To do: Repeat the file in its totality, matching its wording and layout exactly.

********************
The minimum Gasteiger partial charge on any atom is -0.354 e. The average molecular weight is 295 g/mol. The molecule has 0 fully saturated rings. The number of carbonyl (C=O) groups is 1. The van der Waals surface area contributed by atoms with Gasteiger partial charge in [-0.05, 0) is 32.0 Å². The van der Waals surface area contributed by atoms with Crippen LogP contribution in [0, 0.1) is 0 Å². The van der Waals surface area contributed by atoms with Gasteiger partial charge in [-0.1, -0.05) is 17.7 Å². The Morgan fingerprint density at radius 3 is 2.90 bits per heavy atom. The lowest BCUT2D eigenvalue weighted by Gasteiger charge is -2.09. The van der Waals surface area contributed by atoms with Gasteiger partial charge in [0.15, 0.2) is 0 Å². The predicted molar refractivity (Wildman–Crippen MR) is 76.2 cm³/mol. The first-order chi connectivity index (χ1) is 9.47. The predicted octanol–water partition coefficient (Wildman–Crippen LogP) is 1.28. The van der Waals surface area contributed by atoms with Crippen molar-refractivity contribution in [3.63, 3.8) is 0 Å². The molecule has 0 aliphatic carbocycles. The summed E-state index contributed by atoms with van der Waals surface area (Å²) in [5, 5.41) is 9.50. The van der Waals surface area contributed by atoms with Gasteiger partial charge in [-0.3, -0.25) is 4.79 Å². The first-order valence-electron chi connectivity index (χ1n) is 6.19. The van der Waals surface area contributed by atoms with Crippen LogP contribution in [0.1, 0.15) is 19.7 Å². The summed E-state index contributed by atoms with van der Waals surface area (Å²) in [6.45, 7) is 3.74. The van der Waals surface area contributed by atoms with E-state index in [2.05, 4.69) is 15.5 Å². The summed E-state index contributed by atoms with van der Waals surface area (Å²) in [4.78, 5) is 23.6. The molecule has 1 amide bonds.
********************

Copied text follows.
The minimum Gasteiger partial charge on any atom is -0.354 e. The average molecular weight is 295 g/mol. The molecule has 0 fully saturated rings. The number of carbonyl (C=O) groups is 1. The van der Waals surface area contributed by atoms with Gasteiger partial charge in [-0.05, 0) is 32.0 Å². The van der Waals surface area contributed by atoms with Crippen LogP contribution in [0, 0.1) is 0 Å². The van der Waals surface area contributed by atoms with Gasteiger partial charge in [-0.1, -0.05) is 17.7 Å². The Morgan fingerprint density at radius 3 is 2.90 bits per heavy atom. The lowest BCUT2D eigenvalue weighted by Gasteiger charge is -2.09. The van der Waals surface area contributed by atoms with Gasteiger partial charge in [0.15, 0.2) is 0 Å². The predicted molar refractivity (Wildman–Crippen MR) is 76.2 cm³/mol. The first-order chi connectivity index (χ1) is 9.47. The predicted octanol–water partition coefficient (Wildman–Crippen LogP) is 1.28. The van der Waals surface area contributed by atoms with Crippen molar-refractivity contribution in [3.63, 3.8) is 0 Å². The molecule has 0 aliphatic carbocycles. The summed E-state index contributed by atoms with van der Waals surface area (Å²) in [5, 5.41) is 9.50. The van der Waals surface area contributed by atoms with Gasteiger partial charge in [-0.3, -0.25) is 4.79 Å². The first-order valence-electron chi connectivity index (χ1n) is 6.19. The van der Waals surface area contributed by atoms with Crippen LogP contribution in [0.1, 0.15) is 19.7 Å². The summed E-state index contributed by atoms with van der Waals surface area (Å²) in [6.45, 7) is 3.74. The van der Waals surface area contributed by atoms with E-state index in [2.05, 4.69) is 15.5 Å². The summed E-state index contributed by atoms with van der Waals surface area (Å²) in [4.78, 5) is 23.6. The molecule has 1 amide bonds.